Understand Your Pain Treatment Options
Understand Your Pain Treatment Options
Pain can be a debilitating condition, but there are ways to manage it. Learn about the various pain management options.
Whether your pain is caused by arthritis, cancer treatments, fibromyalgia, or an old injury, you must find a way to manage it. What’s the best way to go about it?
The first step in pain management is to make an appointment with your doctor to determine the source of your pain and which pain management approach is often the most effective for it.
There are numerous pain management options available: you can find the right treatment combination to provide you with the relief you require.
Before you can begin to treat your pain, you must first understand what pain is.
“The International Association for the Study of Pain came up with a consensus statement,” says Judith Scheman, PhD, program director of the Chronic Pain Rehabilitation Program at the UnivPain is both a sensory and an emotional experience. That, in my opinion, is extremely important. When we only focus on the sensory aspect of pain, we fail to recognize the suffering component of pain, which is important to recognize because pain does not occur at the periphery.”
Why Do People Experience Pain Differently?
There’s no denying that pain is real and physical. However, pain is measured and specific to a single person based on that person’s perception of the pain, which is why everyone’s pain is unique.
“What the brain perceives is indisputably modifiable by emotions,” notes Scheman. That means that people who are fearful of pain, depressed, or anxious may experience pain differently, and perhaps more severely, than someone who has pain but isn’t experiencing those other emotions.
Pain Management: Treating Mind and Body
Scheman stresses the importance of approaching pain both physically and emotionally and addressing “people as entire human beings.” So while chronic pain medication can be effective and important for pain management for many people, it isn’t the only tool available when it comes to pain treatment, and it shouldn’t be the only tool that’s used.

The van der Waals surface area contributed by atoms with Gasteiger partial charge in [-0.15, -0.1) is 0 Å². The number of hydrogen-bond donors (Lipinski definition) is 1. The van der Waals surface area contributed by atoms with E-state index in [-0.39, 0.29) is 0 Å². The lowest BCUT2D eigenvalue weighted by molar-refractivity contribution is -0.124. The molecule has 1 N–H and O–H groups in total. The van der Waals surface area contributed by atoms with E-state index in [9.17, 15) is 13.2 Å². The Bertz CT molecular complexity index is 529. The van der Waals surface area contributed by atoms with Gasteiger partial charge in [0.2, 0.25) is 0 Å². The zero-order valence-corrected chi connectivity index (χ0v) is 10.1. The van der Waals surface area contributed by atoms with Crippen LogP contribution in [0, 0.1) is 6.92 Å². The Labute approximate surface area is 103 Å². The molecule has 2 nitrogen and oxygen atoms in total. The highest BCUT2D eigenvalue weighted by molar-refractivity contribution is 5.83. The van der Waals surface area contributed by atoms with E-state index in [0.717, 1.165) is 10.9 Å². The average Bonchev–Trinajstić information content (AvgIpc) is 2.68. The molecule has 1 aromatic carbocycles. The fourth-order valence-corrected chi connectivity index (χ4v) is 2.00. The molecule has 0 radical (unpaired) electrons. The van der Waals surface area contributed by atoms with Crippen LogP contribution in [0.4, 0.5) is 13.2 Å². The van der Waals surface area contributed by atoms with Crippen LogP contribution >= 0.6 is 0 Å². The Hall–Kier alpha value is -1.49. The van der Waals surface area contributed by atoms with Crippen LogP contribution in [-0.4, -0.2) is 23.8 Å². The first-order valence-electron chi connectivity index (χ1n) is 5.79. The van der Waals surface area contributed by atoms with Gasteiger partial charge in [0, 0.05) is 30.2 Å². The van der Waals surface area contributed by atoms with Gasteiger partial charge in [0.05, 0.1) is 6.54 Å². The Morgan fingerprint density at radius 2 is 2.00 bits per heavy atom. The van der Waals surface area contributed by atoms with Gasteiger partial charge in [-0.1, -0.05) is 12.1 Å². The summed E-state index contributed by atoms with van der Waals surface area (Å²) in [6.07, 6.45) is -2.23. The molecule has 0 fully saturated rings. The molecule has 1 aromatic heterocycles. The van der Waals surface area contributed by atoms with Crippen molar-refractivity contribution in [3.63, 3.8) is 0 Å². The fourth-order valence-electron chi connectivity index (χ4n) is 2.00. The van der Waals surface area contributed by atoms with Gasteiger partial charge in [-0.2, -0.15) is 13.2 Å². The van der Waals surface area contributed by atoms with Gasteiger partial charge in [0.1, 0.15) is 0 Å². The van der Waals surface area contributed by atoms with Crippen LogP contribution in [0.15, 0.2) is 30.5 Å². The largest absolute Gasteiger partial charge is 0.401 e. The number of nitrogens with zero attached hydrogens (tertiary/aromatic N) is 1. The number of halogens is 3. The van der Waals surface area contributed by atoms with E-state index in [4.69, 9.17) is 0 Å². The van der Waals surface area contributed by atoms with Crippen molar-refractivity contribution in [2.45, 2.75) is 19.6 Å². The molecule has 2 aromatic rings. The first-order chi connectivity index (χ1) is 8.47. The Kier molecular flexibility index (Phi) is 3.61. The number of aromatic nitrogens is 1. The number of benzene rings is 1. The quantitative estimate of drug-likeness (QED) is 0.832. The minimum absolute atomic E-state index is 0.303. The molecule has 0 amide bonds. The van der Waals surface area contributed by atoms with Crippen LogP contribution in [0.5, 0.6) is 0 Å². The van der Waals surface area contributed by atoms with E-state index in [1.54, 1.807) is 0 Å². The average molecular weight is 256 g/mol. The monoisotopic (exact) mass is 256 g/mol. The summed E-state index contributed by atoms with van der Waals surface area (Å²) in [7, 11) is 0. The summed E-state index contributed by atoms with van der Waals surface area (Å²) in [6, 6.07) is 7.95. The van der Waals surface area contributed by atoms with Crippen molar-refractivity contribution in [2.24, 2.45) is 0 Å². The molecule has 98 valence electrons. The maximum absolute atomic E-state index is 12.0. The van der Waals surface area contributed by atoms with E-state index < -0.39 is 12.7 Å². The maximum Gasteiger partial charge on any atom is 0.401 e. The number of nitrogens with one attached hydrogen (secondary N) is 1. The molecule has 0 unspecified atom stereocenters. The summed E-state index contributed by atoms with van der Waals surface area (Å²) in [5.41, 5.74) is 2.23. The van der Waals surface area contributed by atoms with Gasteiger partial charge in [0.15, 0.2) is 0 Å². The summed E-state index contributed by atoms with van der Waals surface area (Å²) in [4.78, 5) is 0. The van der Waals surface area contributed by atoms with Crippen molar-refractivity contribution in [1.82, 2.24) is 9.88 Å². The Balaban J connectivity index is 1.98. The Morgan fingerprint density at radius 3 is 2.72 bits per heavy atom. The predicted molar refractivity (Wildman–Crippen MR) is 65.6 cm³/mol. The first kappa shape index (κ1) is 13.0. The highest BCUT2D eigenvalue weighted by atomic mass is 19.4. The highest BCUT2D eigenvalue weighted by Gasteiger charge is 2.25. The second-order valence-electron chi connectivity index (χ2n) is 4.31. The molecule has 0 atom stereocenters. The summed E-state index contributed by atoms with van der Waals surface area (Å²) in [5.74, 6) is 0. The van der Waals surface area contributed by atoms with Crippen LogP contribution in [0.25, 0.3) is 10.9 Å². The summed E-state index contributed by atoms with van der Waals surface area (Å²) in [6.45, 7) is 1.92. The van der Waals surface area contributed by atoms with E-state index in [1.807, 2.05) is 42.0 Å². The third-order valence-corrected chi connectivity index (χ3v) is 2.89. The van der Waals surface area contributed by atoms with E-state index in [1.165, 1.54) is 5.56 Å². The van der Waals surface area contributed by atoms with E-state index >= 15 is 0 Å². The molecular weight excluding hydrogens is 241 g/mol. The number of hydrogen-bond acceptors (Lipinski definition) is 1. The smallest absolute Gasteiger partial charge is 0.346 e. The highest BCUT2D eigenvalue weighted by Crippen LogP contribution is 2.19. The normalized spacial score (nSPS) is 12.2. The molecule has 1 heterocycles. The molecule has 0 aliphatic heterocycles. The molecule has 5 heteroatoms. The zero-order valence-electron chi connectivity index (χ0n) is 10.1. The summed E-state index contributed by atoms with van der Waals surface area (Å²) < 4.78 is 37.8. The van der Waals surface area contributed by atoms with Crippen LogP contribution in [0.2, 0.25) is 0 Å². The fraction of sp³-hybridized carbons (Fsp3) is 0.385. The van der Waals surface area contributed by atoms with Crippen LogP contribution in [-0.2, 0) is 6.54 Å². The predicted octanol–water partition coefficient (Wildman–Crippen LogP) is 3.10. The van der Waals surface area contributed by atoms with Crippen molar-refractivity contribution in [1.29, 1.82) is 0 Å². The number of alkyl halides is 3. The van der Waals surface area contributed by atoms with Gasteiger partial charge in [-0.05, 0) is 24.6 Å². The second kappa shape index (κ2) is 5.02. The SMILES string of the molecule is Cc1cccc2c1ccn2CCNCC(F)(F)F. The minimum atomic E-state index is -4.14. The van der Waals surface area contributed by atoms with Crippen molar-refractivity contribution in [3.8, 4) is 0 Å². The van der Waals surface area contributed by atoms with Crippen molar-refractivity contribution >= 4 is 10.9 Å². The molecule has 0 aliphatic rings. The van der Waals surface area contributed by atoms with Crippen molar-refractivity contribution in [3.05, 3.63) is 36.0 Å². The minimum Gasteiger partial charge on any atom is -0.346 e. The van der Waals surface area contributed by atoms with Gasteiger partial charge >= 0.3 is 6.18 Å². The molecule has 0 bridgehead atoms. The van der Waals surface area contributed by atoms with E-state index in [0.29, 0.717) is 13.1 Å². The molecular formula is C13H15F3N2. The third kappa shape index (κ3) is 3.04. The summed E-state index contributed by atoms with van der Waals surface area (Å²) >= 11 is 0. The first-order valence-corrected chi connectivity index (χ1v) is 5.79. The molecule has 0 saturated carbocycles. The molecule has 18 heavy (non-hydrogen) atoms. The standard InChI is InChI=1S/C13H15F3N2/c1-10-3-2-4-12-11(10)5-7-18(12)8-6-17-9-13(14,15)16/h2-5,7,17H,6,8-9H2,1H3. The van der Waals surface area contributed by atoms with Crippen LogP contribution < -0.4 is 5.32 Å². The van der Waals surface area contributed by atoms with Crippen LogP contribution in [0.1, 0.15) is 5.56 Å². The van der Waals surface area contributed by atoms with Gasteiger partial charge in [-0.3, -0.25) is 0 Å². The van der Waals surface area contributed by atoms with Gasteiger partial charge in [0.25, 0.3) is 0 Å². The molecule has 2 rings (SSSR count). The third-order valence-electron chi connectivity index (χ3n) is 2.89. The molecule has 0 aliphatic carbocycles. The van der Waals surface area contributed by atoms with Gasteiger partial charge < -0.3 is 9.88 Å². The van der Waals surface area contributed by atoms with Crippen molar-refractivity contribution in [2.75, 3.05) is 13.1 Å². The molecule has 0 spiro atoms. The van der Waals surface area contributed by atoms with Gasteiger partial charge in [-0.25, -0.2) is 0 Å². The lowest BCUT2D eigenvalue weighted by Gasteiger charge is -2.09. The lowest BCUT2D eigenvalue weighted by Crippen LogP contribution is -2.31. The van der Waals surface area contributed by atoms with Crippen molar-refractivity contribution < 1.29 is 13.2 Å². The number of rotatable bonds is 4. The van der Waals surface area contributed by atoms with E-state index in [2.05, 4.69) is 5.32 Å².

Medications. “There are a lot of medications that are prescribed for pain,” says Scheman, although she notes that opioids (narcotics) and benzodiazepines may not be the best options. Those treatments “have their own problems, and there are no good studies on using opioids for long periods of time for the treatment of chronic pain.”
Types of chronic pain medication used include:
- NSAIDs (non-steroidal anti-inflammatory drugs), including ibuprofen, naproxen, and aspirin
- Acetaminophen (Tylenol)
- Antidepressants, which can improve sleep and alleviate pain
- Anti-seizure medications, which can be effective in treating pain related to nerve damage or injury
- Steroids, like dexamethasone and prednisone, to alleviate inflammation and pain
Therapy aims both the mind and the body. Says Scheman, “I try to look at any of these therapies as not being purely physical or purely psychological — we are always a mixture of both of those things.”
- Physical therapy is a very important part of any pain management program. Pain can be worsened by exercise that isn’t done correctly (or interpreted incorrectly as pain rather than overuse). A physical therapist can tailor the right exercise regimen for you. Proper exercise slowly builds your tolerance and reduces your pain. You won’t end up overdoing it and giving up because it hurts.
- Cognitive-behavioral therapy allows people to “learn and have a better understanding of what the pain is from, and what they can do about it,” says Scheman. This therapy is really about understanding the role of pain in your life. And what it actually means for you, add Scheman.
Other pain management options. A variety of approaches and modalities can help you deal with both the physical and emotional parts of pain:
- TENS (transcutaneous electrical nerve stimulation) therapy
- Relaxation techniques
- Visual imagery, as simple as picturing a peaceful scene, for example
- Biofeedback, which teaches control over muscle tension, temperature, heart rate and more
- Heat and cold therapy
- Manipulation and massage
The bottom line: Seek help for your pain as soon as it becomes a problem in your life. “there is no life without pains,” says Scheman. But when chronic pain starts to destroy your ability to function in the world. Then it’s a problem that needs a stetch.